most part but strong cold air advection will keep temperatures
steady in the mid 20s north to around 30 south.  High pressure will
quickly move east across the northern Great Lakes Wednesday night
bringing clear skies in the beginning but high clouds from an
approaching system will increase keeping lows only in the teens.

A wave and weak surface low in the southern stream will move quickly
through the Ohio Valley Thursday and Thursday night.  This is a
little further south then previous model runs had and keeps the
heaviest snow just south of the border. Some light snow is possible
Thursday/Thursday night from this system with the best chance closer
to the Ohio Border where less then an inch likely. Temperatures will
be seasonably Thursday with highs around 30 and lows low to mid 20s.

Subtle recovery in heights aloft and surface high pressure ridging
in from the northwest look to keep Friday and Friday night quiet and
dry. A renewed flow of cooler air will keep temps near seasonal
normals while mostly cloudy skies remain overhead.

Attention in the extended forecast remains turned to the dynamic
system progged to develop over the southern Plains late Friday and
swing up through the Ohio Valley Saturday and Sunday. Interaction
between potent northern and southern stream troughs over the Great
Lakes and favorable right entrance jet dynamics in the presence of a
sharp baroclinic zone will aid in the strengthening of this system.
SE Michigan remains positioned on the northwest side of the track of
the surface low which is a favorable location for accumulating
snowfall potential. The latest runs of long range models are in
fairly good agreement that the heaviest snowfall will be located to
our south over central Ohio, but this has plenty of time to change
as additional data is gathered this week. Ample cold air - temps in
the lower 20s - will be in place to ensure all snow at the event
onset, which will likely be Saturday morning. Snowfall may continue
into Sunday morning. This system will continue to be monitored in
coming forecast updates as details regarding snowfall timing and
intensity need to be worked out.

Regardless of snowfall potential this weekend, main story for Sunday
into the early week will be the arrival of the coldest air mass of
this season so far. 850mb temps will plummet to around -22 to -25C
by Sunday afternoon as frigid arctic air rushes in in the wake of
the aforementioned system. Highs will struggle to break out of the
mid teens on Sunday with a brisk north-northwest wind resulting in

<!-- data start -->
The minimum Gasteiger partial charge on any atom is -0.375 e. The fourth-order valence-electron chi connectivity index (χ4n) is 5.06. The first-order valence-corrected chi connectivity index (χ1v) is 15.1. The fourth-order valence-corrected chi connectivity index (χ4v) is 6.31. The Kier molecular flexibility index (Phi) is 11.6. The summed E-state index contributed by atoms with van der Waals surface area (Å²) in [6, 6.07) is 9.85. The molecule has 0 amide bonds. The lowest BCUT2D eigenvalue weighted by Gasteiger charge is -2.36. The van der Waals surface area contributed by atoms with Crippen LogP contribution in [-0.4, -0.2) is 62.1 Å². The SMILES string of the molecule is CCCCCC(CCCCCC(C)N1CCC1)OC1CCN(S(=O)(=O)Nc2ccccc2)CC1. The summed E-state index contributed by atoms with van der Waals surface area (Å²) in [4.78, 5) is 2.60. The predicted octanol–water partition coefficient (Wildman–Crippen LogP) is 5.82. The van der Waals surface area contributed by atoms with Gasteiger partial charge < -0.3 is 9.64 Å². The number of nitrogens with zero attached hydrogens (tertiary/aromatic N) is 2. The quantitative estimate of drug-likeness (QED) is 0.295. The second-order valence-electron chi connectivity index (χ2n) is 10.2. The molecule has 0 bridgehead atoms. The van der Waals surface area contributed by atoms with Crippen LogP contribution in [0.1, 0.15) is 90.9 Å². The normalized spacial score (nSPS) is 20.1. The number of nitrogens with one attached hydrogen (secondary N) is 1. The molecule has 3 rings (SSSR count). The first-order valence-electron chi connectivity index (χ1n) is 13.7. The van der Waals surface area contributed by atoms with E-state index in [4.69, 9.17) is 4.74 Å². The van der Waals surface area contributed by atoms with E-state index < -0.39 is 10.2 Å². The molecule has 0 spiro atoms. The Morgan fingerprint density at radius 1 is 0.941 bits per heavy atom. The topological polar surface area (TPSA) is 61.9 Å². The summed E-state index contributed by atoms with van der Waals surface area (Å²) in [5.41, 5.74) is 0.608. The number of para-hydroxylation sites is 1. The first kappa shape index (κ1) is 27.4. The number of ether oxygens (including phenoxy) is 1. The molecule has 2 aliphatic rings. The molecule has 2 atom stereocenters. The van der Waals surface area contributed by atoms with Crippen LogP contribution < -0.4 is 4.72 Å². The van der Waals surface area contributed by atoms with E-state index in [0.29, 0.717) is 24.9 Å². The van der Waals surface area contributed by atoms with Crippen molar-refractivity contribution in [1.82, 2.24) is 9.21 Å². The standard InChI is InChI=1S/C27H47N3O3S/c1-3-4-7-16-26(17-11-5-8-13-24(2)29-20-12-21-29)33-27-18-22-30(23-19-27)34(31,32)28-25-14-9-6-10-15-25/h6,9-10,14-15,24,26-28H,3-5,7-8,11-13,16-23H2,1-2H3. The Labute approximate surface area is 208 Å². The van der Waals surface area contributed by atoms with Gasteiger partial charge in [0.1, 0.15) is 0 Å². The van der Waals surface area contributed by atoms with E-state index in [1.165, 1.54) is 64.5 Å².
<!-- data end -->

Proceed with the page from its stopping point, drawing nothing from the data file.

wind chills in the negative single digits to teens the entirety of
the day. The thermal trough axis will pass overhead late Sunday but
plenty of cold air will linger through Tuesday and keep temps well
below normal. Monday morning lows will fall to around 0 degrees with
wind chills in the negative teens. Potential exists for snow showers
Monday in this cold air mass as shortwave energy pivots overhead.


Gusty southwest flow will continue into the evening hours as the
region remains in between deepening low pressure to the north of
Lake Superior and high pressure over the lower Mississippi Valley.
Gusts of 25-30 knots will be common over much of the Lake Huron
waters, strongest in portions of Saginaw Bay and into the central
Lake Huron basin due to funneling effects. As the area of low
pressure moves east towards Quebec tonight, a cold front will drop
south across the region with winds becoming northwest in its wake.
Colder air ushering in behind the frontal passage will result in
gale-force gusts across the northern and central Lake Huron basin
and Gale Warnings remain in effect tonight and into Wednesday.
Significant freezing spray will also be likely with a Heavy Freezing
Spray Warning in effect during the day Wednesday. Elevated waves
will also lead to hazardous conditions for small craft across outer
Saginaw Bay and all of the Lake Huron nearshore waters. Marine
conditions will begin to improve Wednesday night into Thursday as
higher pressure settles over the region.

Issued at 257 PM EST Tue Jan 15 2019



MI...Winter Weather Advisory until 10 AM EST this morning for MIZ047>049-

Lake Huron...Small Craft Advisory until 4 PM EST this afternoon for LHZ421-441.

     Small Craft Advisory from 4 AM early this morning to 4 PM EST this
     afternoon for LHZ442-443.

     Heavy Freezing Spray Warning from 7 AM this morning to 7 PM EST
     this evening for LHZ361>363.

     Gale Warning until 11 AM EST this morning for LHZ361>363.

Lake St Clair...NONE.

Michigan waters of Lake Erie...NONE.